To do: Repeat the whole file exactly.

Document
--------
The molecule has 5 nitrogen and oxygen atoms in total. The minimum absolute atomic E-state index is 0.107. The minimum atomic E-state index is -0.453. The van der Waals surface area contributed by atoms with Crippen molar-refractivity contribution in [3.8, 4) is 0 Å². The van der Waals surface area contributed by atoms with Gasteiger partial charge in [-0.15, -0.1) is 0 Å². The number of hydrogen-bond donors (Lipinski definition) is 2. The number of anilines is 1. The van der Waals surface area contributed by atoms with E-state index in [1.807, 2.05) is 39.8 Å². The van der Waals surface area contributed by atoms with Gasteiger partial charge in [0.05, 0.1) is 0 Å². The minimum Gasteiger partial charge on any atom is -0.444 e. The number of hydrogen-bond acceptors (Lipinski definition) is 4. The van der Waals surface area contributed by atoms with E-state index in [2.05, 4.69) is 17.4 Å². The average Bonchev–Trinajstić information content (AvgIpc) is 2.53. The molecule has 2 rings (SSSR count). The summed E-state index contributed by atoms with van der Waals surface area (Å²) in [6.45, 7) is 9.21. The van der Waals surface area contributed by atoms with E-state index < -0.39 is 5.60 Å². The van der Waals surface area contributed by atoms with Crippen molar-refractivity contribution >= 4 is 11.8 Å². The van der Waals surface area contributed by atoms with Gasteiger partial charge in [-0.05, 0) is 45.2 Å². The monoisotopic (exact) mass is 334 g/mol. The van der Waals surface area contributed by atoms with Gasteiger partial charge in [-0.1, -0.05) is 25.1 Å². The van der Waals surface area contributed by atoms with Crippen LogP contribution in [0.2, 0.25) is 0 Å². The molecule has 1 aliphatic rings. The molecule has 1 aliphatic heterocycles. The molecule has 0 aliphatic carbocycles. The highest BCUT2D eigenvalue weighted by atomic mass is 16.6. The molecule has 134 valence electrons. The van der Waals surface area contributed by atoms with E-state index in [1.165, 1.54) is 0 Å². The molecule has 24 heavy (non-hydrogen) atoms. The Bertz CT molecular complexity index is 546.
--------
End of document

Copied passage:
The molecule has 5 nitrogen and oxygen atoms in total. The minimum absolute atomic E-state index is 0.107. The minimum atomic E-state index is -0.453. The van der Waals surface area contributed by atoms with Crippen molar-refractivity contribution in [3.8, 4) is 0 Å². The van der Waals surface area contributed by atoms with Gasteiger partial charge in [-0.15, -0.1) is 0 Å². The number of hydrogen-bond donors (Lipinski definition) is 2. The number of anilines is 1. The van der Waals surface area contributed by atoms with E-state index in [1.807, 2.05) is 39.8 Å². The van der Waals surface area contributed by atoms with Gasteiger partial charge in [0.05, 0.1) is 0 Å². The minimum Gasteiger partial charge on any atom is -0.444 e. The number of hydrogen-bond acceptors (Lipinski definition) is 4. The van der Waals surface area contributed by atoms with E-state index in [2.05, 4.69) is 17.4 Å². The average Bonchev–Trinajstić information content (AvgIpc) is 2.53. The molecule has 2 rings (SSSR count). The summed E-state index contributed by atoms with van der Waals surface area (Å²) in [6.45, 7) is 9.21. The van der Waals surface area contributed by atoms with E-state index < -0.39 is 5.60 Å². The van der Waals surface area contributed by atoms with Crippen molar-refractivity contribution >= 4 is 11.8 Å². The van der Waals surface area contributed by atoms with Gasteiger partial charge in [-0.05, 0) is 45.2 Å². The monoisotopic (exact) mass is 334 g/mol. The van der Waals surface area contributed by atoms with Gasteiger partial charge in [-0.1, -0.05) is 25.1 Å². The van der Waals surface area contributed by atoms with Crippen LogP contribution in [0.2, 0.25) is 0 Å². The molecule has 1 aliphatic rings. The molecule has 1 aliphatic heterocycles. The molecule has 0 aliphatic carbocycles. The highest BCUT2D eigenvalue weighted by atomic mass is 16.6. The molecule has 134 valence electrons. The van der Waals surface area contributed by atoms with E-state index in [1.165, 1.54) is 0 Å². The molecule has 24 heavy (non-hydrogen) atoms. The Bertz CT molecular complexity index is 546.